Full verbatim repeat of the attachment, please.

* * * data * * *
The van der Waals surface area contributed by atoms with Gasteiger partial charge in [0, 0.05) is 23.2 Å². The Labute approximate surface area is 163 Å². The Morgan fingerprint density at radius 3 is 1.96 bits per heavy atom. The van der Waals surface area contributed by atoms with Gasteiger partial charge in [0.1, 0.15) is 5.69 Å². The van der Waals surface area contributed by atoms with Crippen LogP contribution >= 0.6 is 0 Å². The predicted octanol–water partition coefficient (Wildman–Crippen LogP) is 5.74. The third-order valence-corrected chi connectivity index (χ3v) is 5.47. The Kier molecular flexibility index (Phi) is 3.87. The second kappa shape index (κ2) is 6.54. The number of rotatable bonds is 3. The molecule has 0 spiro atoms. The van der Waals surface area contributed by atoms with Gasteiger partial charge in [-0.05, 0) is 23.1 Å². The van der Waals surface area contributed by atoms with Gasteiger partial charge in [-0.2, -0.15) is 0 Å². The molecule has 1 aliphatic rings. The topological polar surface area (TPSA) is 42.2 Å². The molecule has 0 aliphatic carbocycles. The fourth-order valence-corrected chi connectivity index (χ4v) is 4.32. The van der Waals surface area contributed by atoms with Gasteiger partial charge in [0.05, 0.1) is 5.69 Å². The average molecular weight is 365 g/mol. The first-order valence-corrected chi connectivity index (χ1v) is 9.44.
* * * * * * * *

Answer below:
The van der Waals surface area contributed by atoms with Gasteiger partial charge in [0, 0.05) is 23.2 Å². The Labute approximate surface area is 163 Å². The Morgan fingerprint density at radius 3 is 1.96 bits per heavy atom. The van der Waals surface area contributed by atoms with Gasteiger partial charge in [0.1, 0.15) is 5.69 Å². The van der Waals surface area contributed by atoms with Crippen LogP contribution >= 0.6 is 0 Å². The predicted octanol–water partition coefficient (Wildman–Crippen LogP) is 5.74. The third-order valence-corrected chi connectivity index (χ3v) is 5.47. The Kier molecular flexibility index (Phi) is 3.87. The second kappa shape index (κ2) is 6.54. The number of rotatable bonds is 3. The molecule has 0 spiro atoms. The van der Waals surface area contributed by atoms with Gasteiger partial charge in [-0.05, 0) is 23.1 Å². The van der Waals surface area contributed by atoms with Gasteiger partial charge in [-0.2, -0.15) is 0 Å². The molecule has 1 aliphatic rings. The topological polar surface area (TPSA) is 42.2 Å². The molecule has 0 aliphatic carbocycles. The fourth-order valence-corrected chi connectivity index (χ4v) is 4.32. The van der Waals surface area contributed by atoms with Gasteiger partial charge in [0.05, 0.1) is 5.69 Å². The average molecular weight is 365 g/mol. The first-order valence-corrected chi connectivity index (χ1v) is 9.44.